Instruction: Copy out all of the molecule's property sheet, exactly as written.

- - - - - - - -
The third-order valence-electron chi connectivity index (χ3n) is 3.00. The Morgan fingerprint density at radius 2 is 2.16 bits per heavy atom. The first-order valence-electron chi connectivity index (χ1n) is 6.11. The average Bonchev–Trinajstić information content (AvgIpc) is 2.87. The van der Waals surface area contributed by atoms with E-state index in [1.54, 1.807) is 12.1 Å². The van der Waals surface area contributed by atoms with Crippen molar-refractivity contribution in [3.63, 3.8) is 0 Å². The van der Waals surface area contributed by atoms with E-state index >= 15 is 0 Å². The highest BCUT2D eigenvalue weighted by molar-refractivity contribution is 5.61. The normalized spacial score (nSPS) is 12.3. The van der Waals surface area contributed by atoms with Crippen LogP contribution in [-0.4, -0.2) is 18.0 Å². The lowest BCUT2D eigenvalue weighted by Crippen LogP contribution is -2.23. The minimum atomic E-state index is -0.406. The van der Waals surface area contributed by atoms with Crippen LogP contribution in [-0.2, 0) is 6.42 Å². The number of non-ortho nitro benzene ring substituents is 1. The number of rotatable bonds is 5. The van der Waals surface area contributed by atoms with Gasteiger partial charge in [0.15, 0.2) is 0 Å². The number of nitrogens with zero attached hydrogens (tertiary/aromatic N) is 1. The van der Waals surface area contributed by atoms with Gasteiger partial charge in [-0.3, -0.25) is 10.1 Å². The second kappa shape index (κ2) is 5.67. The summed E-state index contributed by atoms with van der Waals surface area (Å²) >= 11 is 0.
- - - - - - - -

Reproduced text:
The third-order valence-electron chi connectivity index (χ3n) is 3.00. The Morgan fingerprint density at radius 2 is 2.16 bits per heavy atom. The first-order valence-electron chi connectivity index (χ1n) is 6.11. The average Bonchev–Trinajstić information content (AvgIpc) is 2.87. The van der Waals surface area contributed by atoms with E-state index in [1.54, 1.807) is 12.1 Å². The van der Waals surface area contributed by atoms with Crippen molar-refractivity contribution in [3.63, 3.8) is 0 Å². The van der Waals surface area contributed by atoms with E-state index >= 15 is 0 Å². The highest BCUT2D eigenvalue weighted by molar-refractivity contribution is 5.61. The normalized spacial score (nSPS) is 12.3. The van der Waals surface area contributed by atoms with Crippen LogP contribution in [-0.4, -0.2) is 18.0 Å². The lowest BCUT2D eigenvalue weighted by Crippen LogP contribution is -2.23. The minimum atomic E-state index is -0.406. The van der Waals surface area contributed by atoms with Crippen LogP contribution in [-0.2, 0) is 6.42 Å². The number of non-ortho nitro benzene ring substituents is 1. The number of rotatable bonds is 5. The van der Waals surface area contributed by atoms with Gasteiger partial charge in [0.15, 0.2) is 0 Å². The number of nitrogens with zero attached hydrogens (tertiary/aromatic N) is 1. The van der Waals surface area contributed by atoms with Gasteiger partial charge in [-0.3, -0.25) is 10.1 Å². The second kappa shape index (κ2) is 5.67. The summed E-state index contributed by atoms with van der Waals surface area (Å²) >= 11 is 0.